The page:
A Midnight Diner inspired story of my grandmother’s alu potoler dalna . Bengali pointed gourd and potato curry.

Alu potoler dalna with ghee bhaat


I made a potoler jhol at home in Mumbai recently. A light Bengali pointed gourd (padwal) curry. I made this in memory of a dish that my didu (maternal grandmother) would often make when I lived at her place as a kid. I did not like it much then. I did not like the texture of potol. Did not like what I made this time either. When I told my granny about it, she said she did not like it much too but that my dadu (late maternal grandpa) did. She gave me a few tips on how I could improve upon what I had made.

I forgot about this till I saw potol at the cart of the vegetable seller who parks outside our lane in the afternoon. I decided to buy some and gave it another shot with our cook Banu assisting me with the cooking. This time I got it right. I guess some of what didu told me must have stayed in my subconscious when I made it this time.

The aroma of the alu potoler jhol that greeted me when I sat to eat, reminded me of that from didu's kitchen from my childhood. I had it with fresh rotis made by Banu.

A few things which made a difference this time to the dish was partly peeling the skin of the potol first (my mother suggested this too when she saw the picture I had posted on Facebook earlier) and then frying the potol before it went into the curry. Adding alu (potatoes) made a big difference too, but then potatoes make anything better.

I looked out of the window once done with lunch and saw that the cart owner had covered his cart with a plastic sheet and had spread another on the pavement and was napping on it, as was his practise every afternoon. I then headed to the bedroom for a short nap myself. As is my practise every afternoon. 

I had packed some of the alu potol for K's office lunch too. Not that she is a padwal fan. I asked her with a sense of trepidation when she returned home about how she found it. She said that she loved it!

So we made it again a week later. K loved it this time too. As did I. This time I had it with rice and not roti. I used the ambe mohor rice of Maharashtra that is similar to the Gobindobhog rice of Bengal, which my dadu loved as he found it easy to digest, in terms of it being short grained and fragrant too. I added a touch of Jharna ghee at the end and once again I was taken back to my maternal grandparents' house in the early 1980s.

A number of people asked me for the recipe when I put up its picture on my Instagram stories. Which is why I thought I should share the recipe of our alu potoler jhol/ dalna (dalna is thicker and that is what we made the second time).

It is not a very exact recipe so I thought I will share the recipe the way they do at the end of the Japanese series, Midnight Diner, whose second season we are watching on Netflix now. The manner of sharing the recipe is anecdotal and leaves it to the viewer to bring in their own precision to it. This is the way our grannies tell us their recipes too. Based an andaj (andaz) or approximation.

If you have not watched the series and like human interest short stories then you might want to give the Midnight Diner a look. If you are a 70s or 80s kid from India then think of the O'Henry tele-series or the Munshi Premchand and you will know what I mean. It is the story of a diner in the bylanes of Shibuya in Tokyo, which is open only at night, and its customers. The owner is the narrator and each episode is named after a specific dish that features in the story.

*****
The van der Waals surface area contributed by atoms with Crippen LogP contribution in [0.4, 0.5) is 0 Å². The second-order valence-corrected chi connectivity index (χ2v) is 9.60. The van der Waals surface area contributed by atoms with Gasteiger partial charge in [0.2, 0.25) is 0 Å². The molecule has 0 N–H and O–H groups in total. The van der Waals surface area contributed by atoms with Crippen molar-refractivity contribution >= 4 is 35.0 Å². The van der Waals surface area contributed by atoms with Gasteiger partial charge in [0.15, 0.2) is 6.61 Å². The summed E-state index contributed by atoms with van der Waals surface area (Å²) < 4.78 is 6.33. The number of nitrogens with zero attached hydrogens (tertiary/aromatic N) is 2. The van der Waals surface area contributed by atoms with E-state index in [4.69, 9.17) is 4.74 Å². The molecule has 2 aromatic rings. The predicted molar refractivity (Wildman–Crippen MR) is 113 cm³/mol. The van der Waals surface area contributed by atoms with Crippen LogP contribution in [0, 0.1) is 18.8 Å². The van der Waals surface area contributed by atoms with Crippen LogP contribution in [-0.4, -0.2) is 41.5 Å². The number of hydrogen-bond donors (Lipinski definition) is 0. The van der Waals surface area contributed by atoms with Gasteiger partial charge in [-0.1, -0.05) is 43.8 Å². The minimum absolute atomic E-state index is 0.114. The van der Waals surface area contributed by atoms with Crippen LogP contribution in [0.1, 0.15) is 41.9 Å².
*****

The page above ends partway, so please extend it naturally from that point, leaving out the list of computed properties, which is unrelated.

Alu potoler dalna


Well, here is my didu inspired alu potoler jhol recipe.

Ingredients: 250 g potol, 1 potato, 1 teaspoon of turmeric, chilli, salt, cumin and coriander powders, 1/2 a finely chopped onion and tomato and ginger, 1 bay leaf, some cumin seeds, 1 dried red chilli, water

  • Lightly peel the surface of the potol. Score the surface with a knife if you want. Smear it with salt, turmeric and chilli powder and lightly fry it in oil (mustard or vegetable oil). Set aside. 250 g is more than enough for 2. Cut the potol into thick chunky rings before frying and do not de-seed it. The crunch of the seeds add to the joy of the dish.
  • Peel, parboil and cube a potato. Smear it with salt, turmeric and chilli powder and lightly fry that too. Set aside
  • Heat a teaspoon of oil in a wok
  • Add a tej patta (bay leaf), some whole cumin seeds, a dried red chilli and a cardamom. This is where the flavour comes from. Let it splutter.
  • Add a table spoon of finely chopped onion (do not brown), then a teaspoon of finely chopped ginger and then a teaspoon of finely chopped tomato. You can skip the onions and tomatoes if you want
  • Add the potol and alu and a spice of mix of 1/2 a teaspoon each of turmeric, chilli, coriander and cumin powders. You can play around and see what works for you.
  • Add 1/2 a teacup, 50 ml, of water and salt let it come to boil. Reduce the flame and let the curry cook for 5 to 7 min till it reduces. If you keep it soupy, it is a jhol. If you thicken the sauce, it is a dalna. Or so I think!
  • Add the end, sprinkle some garam masala on top
You can have this with both roti and rice.

Alu potoler jhol (jhol is more soupy than dalna) with ruti


Here's how my didu tells me recipes:



Appendix: Here's the link to my earlier potoler dalna post. The recipe I have shared here is way better but the story there is more detailed!

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